Ok so mine is connected to the bottom, however, the spout it's attached to is totally sealed up. It looks like it melted. And no fluid will pass through.
Rustedpalm,

A new OEM coolant overflow tank is not expensive. If yours is toast, just replace it with new parts.
Amazon is quick and convenient, if your dealer is not.
Once that happens, we can go from there if you have any more problems.
.

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post #7 of 65 (permalink) Old 08-09-2019, 12:32 PM Thread Starter
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Quote:
Originally Posted by N4HHE View Post
Quote:
Originally Posted by Rustedpalm View Post
Ok so mine is connected to the bottom, however, the spout it's attached to is totally sealed up. It looks like it melted. And no fluid will pass through. So at about 4 bars on the gauge it starts to lose fluid around that hose and then runs hot. Gets up to the last bar flashing.
Crud will accumulate at the bottom.

The reservoir should have one hose out the top running somewhere safe to vent under the vehicle. Normally this breathes air. If disaster strikes it can blow steam.

Generally there is a space in the neck where radiator cap installs which is routed to the bottom of the reservoir. The radiator cap has two seals, one spring loaded at the bottom. Another larger in diameter at the top. When pressure overcomes the spring hot steam vents out the hose to the reservoir.

When engine cools coolant contracts it produces a vacuum. In the center of the spring loaded plunger of radiator cap is a smaller metal plate which is very lightly spring loaded. Vacuum opens this plate and draws liquid from the reservoir. You can open it with your fingernail to verify it is not stuck.

For the system to work the top seal of the radiator cap must be good else the vacuum will suck air. The hose to reservoir must not collapse under suction. And the fitting at the reservoir must not be blocked.

I think you have two related problems. A blocked reservoir will not overheat your engine. When coolant is changed a working reservoir is necessary to burp air out of the engine. Every heat cycle vents to reservoir and whatever air is in the system tends to be at top of radiator so the first thing out is air. Cooling draws liquid back. If there is any more air the next heat cycle will vent air out, liquid in. Repeats until all air is gone. Then heating vents hot liquid coolant.

Air in the cooling system results in lower cooling capacity. But not huge losses in cooling as seems to be your problem. Not unless your engine coolant level is significantly low. Start by checking quantity at the radiator cap. And fix the reservoir.
Yep, this is what I'm thinking. I just bought this bike. PO said he flushed and filled the system. I believe he only idled it for a few minutes. As I rode it it warmed up enough to open the cap and push fluid to the tank. But since the tank is blocked it simply leaked out onto the ground. At this point the system was low on coolant which could make it run hot. I doubt he burped it properly so it probably also had air trapped. Does that sound logical?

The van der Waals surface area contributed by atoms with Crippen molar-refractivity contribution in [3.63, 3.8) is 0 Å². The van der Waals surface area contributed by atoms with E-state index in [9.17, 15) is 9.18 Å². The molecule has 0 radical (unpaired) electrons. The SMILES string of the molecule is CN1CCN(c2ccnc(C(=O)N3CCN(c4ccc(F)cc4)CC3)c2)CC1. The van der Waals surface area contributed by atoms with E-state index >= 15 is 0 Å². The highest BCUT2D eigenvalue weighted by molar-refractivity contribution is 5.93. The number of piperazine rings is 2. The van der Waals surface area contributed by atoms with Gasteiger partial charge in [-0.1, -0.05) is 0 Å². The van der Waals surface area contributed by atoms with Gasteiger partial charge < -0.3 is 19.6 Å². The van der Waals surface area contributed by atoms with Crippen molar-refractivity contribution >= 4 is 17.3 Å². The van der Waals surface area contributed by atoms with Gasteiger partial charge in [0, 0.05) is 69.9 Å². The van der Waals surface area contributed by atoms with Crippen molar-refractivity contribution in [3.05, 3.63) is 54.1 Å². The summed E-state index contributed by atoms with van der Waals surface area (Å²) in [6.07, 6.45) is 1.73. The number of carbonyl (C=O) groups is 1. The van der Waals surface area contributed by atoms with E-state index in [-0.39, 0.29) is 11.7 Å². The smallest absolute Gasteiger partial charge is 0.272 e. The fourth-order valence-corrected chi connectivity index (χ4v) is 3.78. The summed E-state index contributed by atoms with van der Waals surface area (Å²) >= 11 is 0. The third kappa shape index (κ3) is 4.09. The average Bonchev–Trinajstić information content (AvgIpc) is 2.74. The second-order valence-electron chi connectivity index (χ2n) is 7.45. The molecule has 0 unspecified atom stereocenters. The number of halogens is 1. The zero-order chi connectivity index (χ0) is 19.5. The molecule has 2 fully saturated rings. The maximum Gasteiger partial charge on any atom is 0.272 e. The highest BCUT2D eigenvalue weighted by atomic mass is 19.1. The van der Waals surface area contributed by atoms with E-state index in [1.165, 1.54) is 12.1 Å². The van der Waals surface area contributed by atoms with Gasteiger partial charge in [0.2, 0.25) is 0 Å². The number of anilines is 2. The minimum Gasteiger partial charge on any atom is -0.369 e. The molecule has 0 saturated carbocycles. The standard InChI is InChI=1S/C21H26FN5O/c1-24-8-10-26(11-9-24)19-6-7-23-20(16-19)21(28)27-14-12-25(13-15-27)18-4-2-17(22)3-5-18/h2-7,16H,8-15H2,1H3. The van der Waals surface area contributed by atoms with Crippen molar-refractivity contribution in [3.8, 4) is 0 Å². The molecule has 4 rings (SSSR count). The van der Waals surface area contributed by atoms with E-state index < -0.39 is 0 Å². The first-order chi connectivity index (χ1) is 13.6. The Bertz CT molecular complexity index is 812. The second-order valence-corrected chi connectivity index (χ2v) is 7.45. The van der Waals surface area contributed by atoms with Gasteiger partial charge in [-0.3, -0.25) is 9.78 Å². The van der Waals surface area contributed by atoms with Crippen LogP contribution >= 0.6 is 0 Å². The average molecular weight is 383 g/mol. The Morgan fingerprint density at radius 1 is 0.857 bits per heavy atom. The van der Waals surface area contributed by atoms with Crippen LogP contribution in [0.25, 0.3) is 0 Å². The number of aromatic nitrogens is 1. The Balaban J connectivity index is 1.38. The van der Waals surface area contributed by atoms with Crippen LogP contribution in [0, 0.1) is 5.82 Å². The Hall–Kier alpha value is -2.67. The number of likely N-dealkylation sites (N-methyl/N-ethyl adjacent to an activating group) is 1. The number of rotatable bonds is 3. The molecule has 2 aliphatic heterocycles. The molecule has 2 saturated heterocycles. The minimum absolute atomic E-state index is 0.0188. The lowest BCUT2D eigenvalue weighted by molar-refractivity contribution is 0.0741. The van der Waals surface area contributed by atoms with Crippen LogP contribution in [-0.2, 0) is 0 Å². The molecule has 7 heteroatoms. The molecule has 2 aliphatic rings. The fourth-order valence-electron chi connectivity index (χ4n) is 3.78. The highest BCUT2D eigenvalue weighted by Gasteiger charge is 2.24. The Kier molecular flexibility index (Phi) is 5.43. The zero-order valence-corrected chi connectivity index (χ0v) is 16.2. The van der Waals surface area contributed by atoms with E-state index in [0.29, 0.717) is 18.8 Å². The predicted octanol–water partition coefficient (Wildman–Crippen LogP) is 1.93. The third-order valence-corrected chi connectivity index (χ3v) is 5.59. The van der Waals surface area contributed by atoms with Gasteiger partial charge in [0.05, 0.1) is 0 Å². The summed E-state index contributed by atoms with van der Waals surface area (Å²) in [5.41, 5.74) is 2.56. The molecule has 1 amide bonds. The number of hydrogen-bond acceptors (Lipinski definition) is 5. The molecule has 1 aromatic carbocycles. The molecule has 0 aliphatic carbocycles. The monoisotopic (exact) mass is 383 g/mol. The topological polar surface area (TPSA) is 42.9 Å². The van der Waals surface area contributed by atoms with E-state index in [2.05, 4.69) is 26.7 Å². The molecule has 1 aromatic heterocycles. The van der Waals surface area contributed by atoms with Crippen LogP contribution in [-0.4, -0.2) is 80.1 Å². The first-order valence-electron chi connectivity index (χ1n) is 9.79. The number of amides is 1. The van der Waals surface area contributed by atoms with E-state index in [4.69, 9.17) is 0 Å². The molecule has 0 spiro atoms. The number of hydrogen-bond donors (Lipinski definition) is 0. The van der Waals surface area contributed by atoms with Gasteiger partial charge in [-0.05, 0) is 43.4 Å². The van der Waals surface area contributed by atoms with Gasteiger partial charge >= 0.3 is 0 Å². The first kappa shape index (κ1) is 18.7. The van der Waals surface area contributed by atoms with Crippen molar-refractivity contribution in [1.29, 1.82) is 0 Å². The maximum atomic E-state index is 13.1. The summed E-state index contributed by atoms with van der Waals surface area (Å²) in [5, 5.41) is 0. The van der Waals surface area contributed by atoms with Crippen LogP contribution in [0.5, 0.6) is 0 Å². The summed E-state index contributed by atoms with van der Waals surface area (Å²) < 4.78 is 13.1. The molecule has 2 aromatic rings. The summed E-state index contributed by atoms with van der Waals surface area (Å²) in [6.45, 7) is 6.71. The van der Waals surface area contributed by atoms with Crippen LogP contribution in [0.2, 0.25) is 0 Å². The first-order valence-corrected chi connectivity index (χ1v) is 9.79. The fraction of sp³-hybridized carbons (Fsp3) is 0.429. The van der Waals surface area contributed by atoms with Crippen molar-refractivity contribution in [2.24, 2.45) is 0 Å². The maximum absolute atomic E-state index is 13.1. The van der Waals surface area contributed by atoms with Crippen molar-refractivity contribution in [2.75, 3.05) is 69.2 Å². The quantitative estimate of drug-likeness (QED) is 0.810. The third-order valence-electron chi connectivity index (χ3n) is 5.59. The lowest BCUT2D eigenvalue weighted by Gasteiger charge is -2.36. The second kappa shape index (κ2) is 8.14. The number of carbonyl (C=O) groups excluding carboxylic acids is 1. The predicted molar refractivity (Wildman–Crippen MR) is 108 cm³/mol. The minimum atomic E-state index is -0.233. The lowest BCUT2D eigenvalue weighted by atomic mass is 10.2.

Any way I'm replacing the tank because it's obviously bad.
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post #8 of 65 (permalink) Old 08-09-2019, 12:39 PM
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Quote:
Originally Posted by Rustedpalm View Post
Yep, this is what I'm thinking. I just bought this bike. PO said he flushed and filled the system. I believe he only idled it for a few minutes. As I rode it it warmed up enough to open the cap and push fluid to the tank. But since the tank is blocked it simply leaked out onto the ground. At this point the system was low on coolant which could make it run hot. I doubt he burped it properly so it probably also had air trapped. Does that sound logical?
Any way I'm replacing the tank because it's obviously bad.
Sounds good.

Usually a good burp can be had warming the engine with radiator cap off. Fill as the level falls.
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post #9 of 65 (permalink) Old 08-09-2019, 01:15 PM Thread Starter
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Thanks N4HHE.
As you can tell it's been awhile since I've had a liquid cooled bike lol.

But I did get some burping experience working on my son's Nissan 350z. What a pain🤪
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post #10 of 65 (permalink) Old 08-09-2019, 02:08 PM
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That blocked port is the root cause of your problmes. It pissed fluid out elsewhere, which leaves it low when it cools off. Lose enough and you'll overheat. Yes to replacing it if you can't "drill" it out. Many neglect to empty and flush that reservoir when doing a coolant change, and the crud accumulates at the bottom, as the previous owner seems to have done. It is inconvenient to get at after all.